Image: CBS

8. Her left ear is longer than her right ear.


Each show, Carol would tug on her left ear as a signal of love to her grandmother, Nanny. All that tugging might have had a slight physical effect. Burnett writes, "Years ago, a reporter from Life magazine measured my left ear, and it was one millimeter longer than my right ear."

9. Carol was addiction to a soap opera — and got Jim Nabors hooked, too.


Jim Nabors, best known as Gomer Pyle, was a true friend of the show and a good luck charm who would guest host at the start of each season. "Jim liked teasing me about my being hooked on All My Children, my favorite soap opera, which I watched every day in my office during our lunch break," Carol writes. Nabors wanted to have lunch with Burnett. She told him it was All My Children or no deal. The next day, Nabors showed up at noon, ready to catch up with the exploits of Erica Kane all over again.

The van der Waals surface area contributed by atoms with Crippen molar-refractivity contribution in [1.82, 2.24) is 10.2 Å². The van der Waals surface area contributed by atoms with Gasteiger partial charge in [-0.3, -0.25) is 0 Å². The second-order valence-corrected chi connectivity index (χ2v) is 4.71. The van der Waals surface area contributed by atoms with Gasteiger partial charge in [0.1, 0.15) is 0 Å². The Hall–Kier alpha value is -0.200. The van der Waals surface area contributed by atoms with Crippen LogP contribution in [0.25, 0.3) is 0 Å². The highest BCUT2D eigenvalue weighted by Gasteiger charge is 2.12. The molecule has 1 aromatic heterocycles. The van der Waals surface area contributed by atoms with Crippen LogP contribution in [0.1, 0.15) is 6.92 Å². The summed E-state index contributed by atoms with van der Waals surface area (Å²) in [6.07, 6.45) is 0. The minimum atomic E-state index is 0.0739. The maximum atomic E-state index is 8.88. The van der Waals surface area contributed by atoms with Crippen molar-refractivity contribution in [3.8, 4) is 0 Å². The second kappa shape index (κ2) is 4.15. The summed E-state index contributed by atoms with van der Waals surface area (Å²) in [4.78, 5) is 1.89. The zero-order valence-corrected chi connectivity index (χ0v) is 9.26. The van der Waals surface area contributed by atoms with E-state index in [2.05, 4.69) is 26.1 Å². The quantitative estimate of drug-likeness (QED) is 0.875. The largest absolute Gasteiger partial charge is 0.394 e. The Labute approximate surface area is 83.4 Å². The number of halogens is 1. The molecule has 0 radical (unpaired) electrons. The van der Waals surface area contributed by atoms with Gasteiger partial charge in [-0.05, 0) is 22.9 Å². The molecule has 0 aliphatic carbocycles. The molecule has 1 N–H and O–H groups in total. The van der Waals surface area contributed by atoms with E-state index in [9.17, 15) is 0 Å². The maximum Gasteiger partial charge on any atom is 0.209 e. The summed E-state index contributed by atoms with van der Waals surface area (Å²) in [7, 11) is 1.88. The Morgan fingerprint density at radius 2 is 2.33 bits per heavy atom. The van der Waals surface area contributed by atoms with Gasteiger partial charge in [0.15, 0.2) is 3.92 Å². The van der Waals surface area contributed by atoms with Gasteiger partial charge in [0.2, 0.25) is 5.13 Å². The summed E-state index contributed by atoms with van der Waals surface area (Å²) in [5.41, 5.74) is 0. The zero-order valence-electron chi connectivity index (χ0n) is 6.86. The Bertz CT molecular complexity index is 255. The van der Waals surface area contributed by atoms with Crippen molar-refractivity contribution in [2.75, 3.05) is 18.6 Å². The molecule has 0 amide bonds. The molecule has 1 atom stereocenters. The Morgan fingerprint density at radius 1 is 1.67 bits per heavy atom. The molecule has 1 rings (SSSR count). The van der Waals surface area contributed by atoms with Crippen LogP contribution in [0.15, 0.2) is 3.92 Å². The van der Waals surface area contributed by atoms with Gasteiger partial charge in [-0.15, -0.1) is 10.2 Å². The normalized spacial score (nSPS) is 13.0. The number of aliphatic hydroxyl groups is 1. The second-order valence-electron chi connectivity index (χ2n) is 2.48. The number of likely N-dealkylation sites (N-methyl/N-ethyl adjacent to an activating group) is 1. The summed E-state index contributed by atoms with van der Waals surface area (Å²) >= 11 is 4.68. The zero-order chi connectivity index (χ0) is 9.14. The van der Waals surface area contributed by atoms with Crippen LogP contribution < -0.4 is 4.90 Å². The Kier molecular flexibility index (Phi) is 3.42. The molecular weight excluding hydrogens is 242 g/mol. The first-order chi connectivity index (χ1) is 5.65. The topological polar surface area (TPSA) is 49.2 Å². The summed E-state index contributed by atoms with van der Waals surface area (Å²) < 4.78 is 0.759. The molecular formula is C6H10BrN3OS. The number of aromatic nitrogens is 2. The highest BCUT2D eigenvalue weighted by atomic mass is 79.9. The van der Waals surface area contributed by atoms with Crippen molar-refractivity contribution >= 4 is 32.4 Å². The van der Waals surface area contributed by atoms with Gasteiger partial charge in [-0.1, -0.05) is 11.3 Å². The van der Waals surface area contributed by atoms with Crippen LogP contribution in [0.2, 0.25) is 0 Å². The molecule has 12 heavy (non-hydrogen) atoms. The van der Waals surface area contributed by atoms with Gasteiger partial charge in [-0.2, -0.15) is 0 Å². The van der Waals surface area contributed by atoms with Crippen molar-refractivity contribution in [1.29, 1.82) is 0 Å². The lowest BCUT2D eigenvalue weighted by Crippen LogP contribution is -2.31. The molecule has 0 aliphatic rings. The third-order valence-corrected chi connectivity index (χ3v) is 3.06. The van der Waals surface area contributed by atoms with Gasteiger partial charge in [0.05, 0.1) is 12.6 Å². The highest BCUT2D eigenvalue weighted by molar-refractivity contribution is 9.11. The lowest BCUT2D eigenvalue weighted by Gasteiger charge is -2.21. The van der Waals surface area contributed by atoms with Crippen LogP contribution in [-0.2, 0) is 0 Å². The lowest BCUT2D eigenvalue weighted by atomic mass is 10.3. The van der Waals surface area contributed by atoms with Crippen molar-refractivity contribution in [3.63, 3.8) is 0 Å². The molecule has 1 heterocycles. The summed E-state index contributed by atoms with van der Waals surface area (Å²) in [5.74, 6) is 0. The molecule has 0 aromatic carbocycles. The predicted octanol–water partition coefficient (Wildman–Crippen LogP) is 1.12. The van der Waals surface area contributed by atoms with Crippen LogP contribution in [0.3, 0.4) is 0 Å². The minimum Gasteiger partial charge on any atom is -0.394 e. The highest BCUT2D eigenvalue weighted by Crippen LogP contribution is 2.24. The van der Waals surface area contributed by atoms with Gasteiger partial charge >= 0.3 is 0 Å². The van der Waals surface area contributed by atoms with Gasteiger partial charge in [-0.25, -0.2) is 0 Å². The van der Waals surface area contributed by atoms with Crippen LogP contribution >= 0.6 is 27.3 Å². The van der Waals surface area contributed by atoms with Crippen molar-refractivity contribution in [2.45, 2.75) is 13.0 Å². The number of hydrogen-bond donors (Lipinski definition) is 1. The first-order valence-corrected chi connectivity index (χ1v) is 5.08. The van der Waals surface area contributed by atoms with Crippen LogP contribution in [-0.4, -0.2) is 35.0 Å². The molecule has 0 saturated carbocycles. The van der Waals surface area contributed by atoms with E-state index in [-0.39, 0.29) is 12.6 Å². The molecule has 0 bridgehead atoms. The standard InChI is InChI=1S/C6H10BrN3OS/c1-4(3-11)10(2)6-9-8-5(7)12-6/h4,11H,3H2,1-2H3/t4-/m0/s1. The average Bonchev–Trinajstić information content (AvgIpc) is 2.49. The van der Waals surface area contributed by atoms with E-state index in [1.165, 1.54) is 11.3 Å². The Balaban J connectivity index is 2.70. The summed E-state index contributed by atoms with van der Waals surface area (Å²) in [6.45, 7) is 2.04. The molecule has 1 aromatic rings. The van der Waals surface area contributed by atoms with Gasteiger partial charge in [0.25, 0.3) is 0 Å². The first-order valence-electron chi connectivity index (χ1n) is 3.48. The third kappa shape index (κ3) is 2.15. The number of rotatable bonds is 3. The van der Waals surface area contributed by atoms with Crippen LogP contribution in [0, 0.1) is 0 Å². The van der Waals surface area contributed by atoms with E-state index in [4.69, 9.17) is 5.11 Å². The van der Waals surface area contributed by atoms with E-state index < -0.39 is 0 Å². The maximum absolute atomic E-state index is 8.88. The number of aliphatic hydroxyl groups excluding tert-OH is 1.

Image: ABC

10. She fired Harvey Korman — for a night.


The two stars enjoyed a long, loving relationship, but it did get heated one week. At a point in the seventh season, Korman fell into a dark mood, snapping at guests Tim Conway and Petula Clark. Burnett took him aside. "I said he could be short with me, but not with our guest," she recalls. Korman retorted that he'd just as soon not come back after that night's show. Burnett called him on his bluff, contacting his manager and arranging his release. Korman later calmed down and agreed to return — under the condition that he be cheerful. "In fact, it would tickle me pink to see you skipping around," Burnett told him.

Image: The Everett Collection

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wanderer2575 63 months ago
I thought I read somewhere that it was Bob Mackie's idea that Carol play Eunice and Vicki Lawrence play Mama when they did the first "Mama's Family" sketch, not the other way around as would have been the assumption (since Carol is older than Vicki).